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Cooking with Lavender

By: Kate Bradbury - Updated: 4 Oct 2012 | comments*Discuss
 
Cooking With Lavender Lavender Bread

Lavender is a wonderfully versatile herb in the kitchen. It is becoming increasingly popular as an addition to all manner of dishes including biscuits and desserts and as a garnish. It is said that Queen Elizabeth I enjoyed eating lavender conserve and also used it as a perfume. Apparently she insisted that the royal table should never be without lavender conserve. She also drank lavender tea to help ease her migraines. Even today, French farmers graze their lambs in fields of lavender to give the meat a superb, fresh, floral flavour. Both the flowers and leaves of lavender can be used in cooking. Lavender makes a great accompaniment with other herbs and is best used with fennel, oregano, rosemary, thyme, sage, and summer and winter savoury.

English Lavender has a much sweeter fragrance than other lavenders and is the one that is most commonly used in cooking. Its flavour is sweet and floral, with lemon and citrus overtones. Unlike many herbs, the flavour of lavender becomes more potent when the flowers are dried.

Using Lavender in Cooking

Lavender flowers add a beautiful colour to salads and taste good too. They can also be used in bread recipes or used to flavour biscuits. The flowers can ground in a pestle and mortar and added to a bag of sugar to use in cakes and buns. The flowers are excellent additions to desserts and will add a delicate floral scent and flavour to custards, flans or sorbets. Why not try adding lavender leaves to dishes instead of rosemary? Both the spikes and leaves can be used and will add a different dimension to the dish. Try popping a few leaves and flowers into savoury dishes, such as soups, stews and even meaty wine-reduced sauces.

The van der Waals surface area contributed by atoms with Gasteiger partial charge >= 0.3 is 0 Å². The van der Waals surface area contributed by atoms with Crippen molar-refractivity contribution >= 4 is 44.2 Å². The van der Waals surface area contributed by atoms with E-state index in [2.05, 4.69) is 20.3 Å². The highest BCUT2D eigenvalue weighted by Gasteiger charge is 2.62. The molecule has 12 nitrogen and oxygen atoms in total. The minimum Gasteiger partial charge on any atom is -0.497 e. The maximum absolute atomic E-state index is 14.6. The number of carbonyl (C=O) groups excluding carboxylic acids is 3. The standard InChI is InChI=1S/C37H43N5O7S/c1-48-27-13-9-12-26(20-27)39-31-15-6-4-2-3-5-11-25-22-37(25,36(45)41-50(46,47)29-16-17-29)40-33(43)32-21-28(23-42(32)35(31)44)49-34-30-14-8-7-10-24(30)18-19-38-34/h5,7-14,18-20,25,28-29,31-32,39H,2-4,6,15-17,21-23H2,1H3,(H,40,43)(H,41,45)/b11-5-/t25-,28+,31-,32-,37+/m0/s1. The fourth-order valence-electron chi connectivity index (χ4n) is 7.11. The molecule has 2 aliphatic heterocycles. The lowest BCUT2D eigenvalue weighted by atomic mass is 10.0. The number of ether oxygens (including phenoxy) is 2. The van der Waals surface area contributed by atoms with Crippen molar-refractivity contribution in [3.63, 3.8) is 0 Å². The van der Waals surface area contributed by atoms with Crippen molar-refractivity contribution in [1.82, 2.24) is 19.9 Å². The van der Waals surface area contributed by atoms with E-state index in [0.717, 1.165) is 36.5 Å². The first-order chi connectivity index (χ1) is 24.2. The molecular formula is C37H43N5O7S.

Lavender as a Garnish

Lavender flowers look beautiful and taste excellent when sprinkled into a glass of champagne, or over chocolate cake, biscuits and sorbets or ice creams. Dried lavender blossoms may also be used in perfumes and pot pourris.

Harvesting Lavender

If you are lucky enough to grow your own lavender, you can harvest the leaves and flowers from your own garden and experiment with this delicious herb at your will. Select flowers, which look fresh and have the fullest colour, and are not hampered by pests or diseases. Pick your flowers and leaves a short time before you use them in cooking as this will help preserve their flavour and colour. Simply cut the stems with scissors or secateurs and place them in a glass of water to keep them fresh until you use them. All blooms should be rinsed thoroughly to ensue they are free from dirt and insects.

Buying Lavender

If you buy lavender flowers, ensure they are organically grown. If they are grown for decoration in the home or garden they may have been sprayed with artificial pesticides or fed with artificial fertilisers, which can be harmful to humans when ingested. Lavender is a beautiful herb and has many uses, both culinary and decorative. It looks and tastes fantastic in salads and can be used to flavour all manner of dishes including biscuits and desserts and even meaty stews. The key to using lavender is to experiment with small doses until you are more familiar with it.

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